Did You Know?
How did God view the practice of astrology among the Israelites?
Astrology, according to one dictionary, is “the study of the movements of the planets, sun, moon, and stars in the belief that these movements can have an influence on people’s lives.” As the earth orbits the sun each year, constellations of stars change position from the vantage point of the earth. Since ancient times, people observed these changes and attributed great meaning to them.
Astrology probably originated with the early Babylonians, who made the stars and constellations objects of worship. This form of worship came to be practiced by the Israelites when they deviated from true worship. By the time of Judean King Josiah, astrology was widely practiced in the land. God’s view of matters was clear. Centuries earlier, the Mosaic Law had prohibited star worship on pain of death.—Deuteronomy 17:2-5.
Among the measures taken by King Josiah to reform the religious practices of the Judeans was a ban on sacrifices “to the sun and to the moon and to the constellations of the zodiac and to all the army of the heavens.” The king took this step, says the Biblical account, because he wanted “to walk after Jehovah and to keep his commandments.” (2 Kings 23:3-5) That set a pattern even for people today who want to worship God “with spirit and truth.”—John 4:24.
Who were the “Sons of Zeus” mentioned at Acts 28:11?
The Bible book of Acts records that en route to Rome, the apostle Paul sailed from Malta to Puteoli on a boat that bore the figurehead “Sons of Zeus.” (Acts 28:11) Such an insignia was popular among ancient sailors and travelers.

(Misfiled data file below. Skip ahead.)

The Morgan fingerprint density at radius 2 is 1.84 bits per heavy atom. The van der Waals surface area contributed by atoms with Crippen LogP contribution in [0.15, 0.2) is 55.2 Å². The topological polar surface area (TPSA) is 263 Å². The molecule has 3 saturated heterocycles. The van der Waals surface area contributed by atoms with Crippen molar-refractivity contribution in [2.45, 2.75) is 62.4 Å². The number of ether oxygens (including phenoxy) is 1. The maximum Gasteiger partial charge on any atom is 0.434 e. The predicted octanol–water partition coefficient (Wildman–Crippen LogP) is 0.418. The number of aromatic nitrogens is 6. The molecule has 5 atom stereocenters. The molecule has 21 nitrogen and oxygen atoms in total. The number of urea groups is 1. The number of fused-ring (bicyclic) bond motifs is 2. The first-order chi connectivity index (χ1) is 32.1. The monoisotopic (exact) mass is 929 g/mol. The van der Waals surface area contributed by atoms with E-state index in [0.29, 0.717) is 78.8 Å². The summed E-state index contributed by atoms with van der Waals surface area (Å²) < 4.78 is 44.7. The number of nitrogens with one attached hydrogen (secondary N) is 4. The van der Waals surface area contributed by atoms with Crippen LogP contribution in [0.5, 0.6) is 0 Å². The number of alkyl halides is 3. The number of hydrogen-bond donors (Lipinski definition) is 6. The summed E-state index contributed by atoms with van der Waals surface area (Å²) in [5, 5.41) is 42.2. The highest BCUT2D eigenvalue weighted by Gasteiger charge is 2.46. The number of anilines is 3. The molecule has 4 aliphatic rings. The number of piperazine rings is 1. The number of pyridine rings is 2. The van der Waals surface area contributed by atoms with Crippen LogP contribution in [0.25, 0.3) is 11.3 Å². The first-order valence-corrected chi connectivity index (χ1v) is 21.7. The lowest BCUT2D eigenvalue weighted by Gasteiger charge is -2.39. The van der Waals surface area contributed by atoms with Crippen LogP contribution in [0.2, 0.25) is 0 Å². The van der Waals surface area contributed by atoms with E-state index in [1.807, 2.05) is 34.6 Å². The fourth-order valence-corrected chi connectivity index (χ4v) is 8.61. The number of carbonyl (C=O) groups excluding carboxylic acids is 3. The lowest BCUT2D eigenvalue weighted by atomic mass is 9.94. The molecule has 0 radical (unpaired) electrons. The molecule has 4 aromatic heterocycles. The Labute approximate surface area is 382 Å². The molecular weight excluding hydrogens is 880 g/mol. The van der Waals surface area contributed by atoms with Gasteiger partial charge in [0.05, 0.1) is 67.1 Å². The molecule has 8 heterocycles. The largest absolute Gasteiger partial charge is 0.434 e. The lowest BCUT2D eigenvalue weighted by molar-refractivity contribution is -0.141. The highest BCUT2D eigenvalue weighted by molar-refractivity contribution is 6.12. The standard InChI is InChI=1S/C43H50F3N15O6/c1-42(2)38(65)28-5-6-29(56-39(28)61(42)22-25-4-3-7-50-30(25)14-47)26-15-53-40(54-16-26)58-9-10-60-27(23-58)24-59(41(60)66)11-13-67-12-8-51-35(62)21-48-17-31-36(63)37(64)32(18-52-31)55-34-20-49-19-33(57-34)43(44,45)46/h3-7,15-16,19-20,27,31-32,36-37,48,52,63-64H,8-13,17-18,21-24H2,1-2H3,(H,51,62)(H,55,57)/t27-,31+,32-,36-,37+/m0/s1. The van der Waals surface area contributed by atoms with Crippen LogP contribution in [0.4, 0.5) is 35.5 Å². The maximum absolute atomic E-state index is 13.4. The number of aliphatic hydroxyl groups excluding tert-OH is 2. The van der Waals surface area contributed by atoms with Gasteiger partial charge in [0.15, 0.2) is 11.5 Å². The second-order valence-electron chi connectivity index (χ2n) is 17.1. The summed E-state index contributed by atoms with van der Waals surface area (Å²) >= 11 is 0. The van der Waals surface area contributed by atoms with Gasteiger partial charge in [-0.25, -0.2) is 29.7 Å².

According to Greek and Roman mythology, Zeus (also known as Jupiter) and Leda had twin sons, Castor and Pollux. These “Sons of Zeus” were regarded, among other things, as skilled mariners with powers over the wind and waves. Thus, they came to be venerated as patron deities of sailors. Voyagers offered sacrifices to them and invoked their protection during storms. It was commonly believed that the twin deities manifested themselves and their protective powers in the form of St. Elmo’s fire, an electric glow that sometimes appears on the masts of ships during a storm.
The worship of Castor and Pollux was widespread among the Greeks and Romans, and one ancient source makes particular mention of it in the district around Cyrene, North Africa. The boat mentioned in Acts was from nearby Alexandria, in Egypt.
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Babylonian stela depicting King Nazimaruttash with constellations
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Denarius coin depicting the “Sons of Zeus,” 114-113 B.C.E.
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Stela: Réunion des Musées Nationaux/Art Resource, NY; coin: Courtesy Classical Numismatic Group, Inc./cngcoins.com